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Pharyngitis

Cristian P. Fernandez Falcon, MD, DABFM, CAQGM, CAQHPM, CMD and Maria F. Arbelaez, MD Reviewed 06/2019
 


BASICS

DESCRIPTION

  • Acute or chronic inflammation of the pharyngeal mucosa and underlying structures of the throat

  • Group A Streptococcus (GAS) pharyngitis is notable for preventable suppurative (e.g., re...

DIAGNOSIS

HISTORY

  • Sore throat

  • Difficulty swallowing (dysphagia) or pain on swallowing (odynophagia)

  • Cough (uncommon in GAS pharyngitis)

  • Hoarseness; “hot potato” voice

  • Fever

  • Anorexia

  • Chills

  • Malaise; fatigue

  • Hea...

TREATMENT

GENERAL MEASURES

Conservative therapy recommended for most cases (unless bacterial etiology suspected):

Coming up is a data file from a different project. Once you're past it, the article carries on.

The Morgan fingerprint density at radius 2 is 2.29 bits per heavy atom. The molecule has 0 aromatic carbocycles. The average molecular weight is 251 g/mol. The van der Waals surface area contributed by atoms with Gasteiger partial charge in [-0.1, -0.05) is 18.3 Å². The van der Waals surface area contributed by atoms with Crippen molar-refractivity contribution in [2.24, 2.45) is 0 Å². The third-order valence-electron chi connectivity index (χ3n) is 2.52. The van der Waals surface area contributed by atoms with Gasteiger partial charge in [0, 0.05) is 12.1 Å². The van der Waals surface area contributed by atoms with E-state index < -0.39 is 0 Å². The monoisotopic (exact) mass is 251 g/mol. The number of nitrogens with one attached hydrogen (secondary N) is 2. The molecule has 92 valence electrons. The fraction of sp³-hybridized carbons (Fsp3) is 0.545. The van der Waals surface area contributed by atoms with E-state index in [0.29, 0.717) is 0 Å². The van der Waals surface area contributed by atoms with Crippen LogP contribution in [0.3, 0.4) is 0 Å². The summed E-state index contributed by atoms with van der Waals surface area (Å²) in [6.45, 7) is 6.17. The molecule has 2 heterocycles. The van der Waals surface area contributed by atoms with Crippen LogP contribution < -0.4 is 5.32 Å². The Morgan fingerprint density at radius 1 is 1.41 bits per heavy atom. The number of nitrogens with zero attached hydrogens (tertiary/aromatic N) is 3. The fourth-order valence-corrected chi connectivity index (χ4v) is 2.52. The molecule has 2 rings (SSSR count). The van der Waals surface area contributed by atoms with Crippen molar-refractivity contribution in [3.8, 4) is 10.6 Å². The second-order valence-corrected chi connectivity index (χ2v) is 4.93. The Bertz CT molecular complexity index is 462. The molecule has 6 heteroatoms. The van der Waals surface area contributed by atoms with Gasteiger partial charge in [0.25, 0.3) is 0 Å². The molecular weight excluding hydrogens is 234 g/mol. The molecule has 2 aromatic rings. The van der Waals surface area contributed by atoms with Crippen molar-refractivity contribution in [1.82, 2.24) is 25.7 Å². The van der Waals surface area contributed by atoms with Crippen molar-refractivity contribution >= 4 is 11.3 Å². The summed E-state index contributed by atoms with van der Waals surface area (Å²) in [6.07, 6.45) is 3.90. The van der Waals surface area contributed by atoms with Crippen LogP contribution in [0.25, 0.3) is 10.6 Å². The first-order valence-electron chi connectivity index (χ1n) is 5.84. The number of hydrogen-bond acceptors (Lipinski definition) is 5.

ONGOING CARE

FOLLOW-UP RECOMMENDATIONS

  • Patient should complete the full course of antibiotic therapy, regardless of symptom response.

  • Patients are generally noninfectious after 24 hours of antibiotics.

  • F...

REFERENCES

1
Shulman ST, Bisno AL, Clegg HW, et al. Clinical practice guideline for the diagnosis and management of group A streptococcal pharyngitis: 2012 update by the Infectious Diseases Society of ...

ADDITIONAL READING

  • Baugh RF, Archer SM, Mitchell RB, et al. Clinical practice guideline: tonsillectomy in children. Otolaryngol Head Neck Surg.  2011;144(Suppl 1):S1–S30. [View Abstract on OvidMe...

CODES

ICD10

  • J02.9 Acute pharyngitis, unspecified

  • J02.0 Streptococcal pharyngitis

  • J31.2 Chronic pharyngitis

  • J03.00 Acute streptococcal tonsillitis, unspecified

  • J02.8 Acute pharyngitis due to other specified...

CLINICAL PEARLS

  • Most cases of pharyngitis are viral and do not require antibiotics.

  • The risk associated with undiagnosed and untreated group A streptococcal infection is for rheumatic sequelae—a rare c...

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